Virtual unrolling of damaged historic scrolls from X-ray micro-tomography scans
For many years there has been limited success in extracting the contents of historical parchments that are so badly damaged by fire, water, etc. that they cannot be opened or unrolled without causing further damage, meaning that their contents have remained hidden for centuries. Recent improvements in X-ray scanning technology and computer vision techniques make it possible to achieve useful results without damaging the documents. A “virtual unrolling” will take the X-ray scan of a parchment – which is a 3D volume of data typically consisting of a stack of thousands of images – and synthesise a view of the document as if it had been actually physically unrolled.
At Cardiff University, with colleagues from Queen Mary University of London, Beihang University, and The Archive Centre, Norwich, we have been working on “virtual unrolling”. The greatest technical problem has been the segmentation of the images. That is, in each image from the stack of images provided from the X-ray scanner, the sheet of the parchment has to be separated from the background (mostly air) which is relatively simple, and also from other parts of parchment which it touches if it is tightly rolled. The latter is very challenging, as the layers of parchment are often squashed together, or even physically fused, and so no gap between them is visible. Over the last 10 years we have developed increasingly sophisticated methods for segmentating scrolls that have enabled us to cope with increasingly challenging data.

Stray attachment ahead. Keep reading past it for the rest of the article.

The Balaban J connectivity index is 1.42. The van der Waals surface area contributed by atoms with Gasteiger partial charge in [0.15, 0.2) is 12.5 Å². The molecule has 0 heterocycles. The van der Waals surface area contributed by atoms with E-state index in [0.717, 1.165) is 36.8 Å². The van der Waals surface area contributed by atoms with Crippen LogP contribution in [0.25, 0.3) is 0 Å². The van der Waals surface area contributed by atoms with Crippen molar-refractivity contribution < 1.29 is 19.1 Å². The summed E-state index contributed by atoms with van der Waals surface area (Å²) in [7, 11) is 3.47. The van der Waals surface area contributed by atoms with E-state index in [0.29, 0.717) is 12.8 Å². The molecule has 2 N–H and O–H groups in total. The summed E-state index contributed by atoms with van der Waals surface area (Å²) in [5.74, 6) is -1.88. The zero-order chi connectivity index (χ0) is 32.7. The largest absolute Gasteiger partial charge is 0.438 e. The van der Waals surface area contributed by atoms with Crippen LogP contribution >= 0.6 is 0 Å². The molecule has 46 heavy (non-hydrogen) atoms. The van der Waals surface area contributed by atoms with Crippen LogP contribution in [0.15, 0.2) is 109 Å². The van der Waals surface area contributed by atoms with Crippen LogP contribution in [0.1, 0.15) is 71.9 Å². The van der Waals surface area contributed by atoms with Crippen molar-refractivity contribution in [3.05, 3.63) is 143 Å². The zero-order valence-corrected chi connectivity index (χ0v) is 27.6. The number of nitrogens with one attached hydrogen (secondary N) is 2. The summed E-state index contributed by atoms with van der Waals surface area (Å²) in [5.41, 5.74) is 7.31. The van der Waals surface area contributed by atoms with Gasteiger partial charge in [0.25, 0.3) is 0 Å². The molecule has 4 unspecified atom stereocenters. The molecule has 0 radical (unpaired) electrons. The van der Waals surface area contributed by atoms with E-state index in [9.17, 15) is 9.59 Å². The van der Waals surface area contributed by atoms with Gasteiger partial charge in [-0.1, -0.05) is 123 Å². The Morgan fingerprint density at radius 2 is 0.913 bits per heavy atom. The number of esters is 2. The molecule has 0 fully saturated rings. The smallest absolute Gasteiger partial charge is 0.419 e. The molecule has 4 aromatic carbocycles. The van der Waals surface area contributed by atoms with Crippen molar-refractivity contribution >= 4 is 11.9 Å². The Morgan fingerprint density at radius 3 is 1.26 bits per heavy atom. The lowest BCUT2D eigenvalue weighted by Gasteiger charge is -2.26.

We applied our software pipeline to two 15th and 16th century damaged historic scrolls from the manors of Bressingham and Diss Heywood, England. The former is fused 100 mm from the top, due to exposure to moisture, and cannot be fully unrolled. The latter was severely burnt several hundred years ago, with the sheets now brittle and fused together. Texts on parchments from this era were typically written with iron gall ink, and its high density provides a strong X-ray contrast between ink and the parchment, making successful text recovery feasible. For both of these challenging cases our method unrolled the complete scroll to reveal text with minimal manual interaction.
The figures show small extracts taken from the full recovered images, and demonstrate that the text has been recovered at a high resolution with good contrast, making much of the parchments readable. However, the Diss Heywood scroll consists of four sheets which are tightly wound, causing text derived from adjacent sheets to be superimposed, creating a jumble of letters. The Bressingham scroll is a Manorial Account from Bressingham in Norfolk, and archivists were able to interpret items from a bailiff’s account dated Michaelmas 9 Henry IV (i.e. 1409) relating to income and expenses for the house. Even for the Diss Heywood scroll it is possible to make out some phrases, such as “Item I give devise” (one of the few parts written in English), and names such as Thomas Richards (or possibly Richardson).
School of Computer Science & Informatics, Cardiff University, United Kingdom
Virtual Recovery of Content from X-Ray Micro-Tomography Scans of Damaged Historic Scrolls.
Rosin PL, Lai YK, Liu C, Davis GR, Mills D, Tuson G, Russell Y
Sci Rep. 2018 Aug 9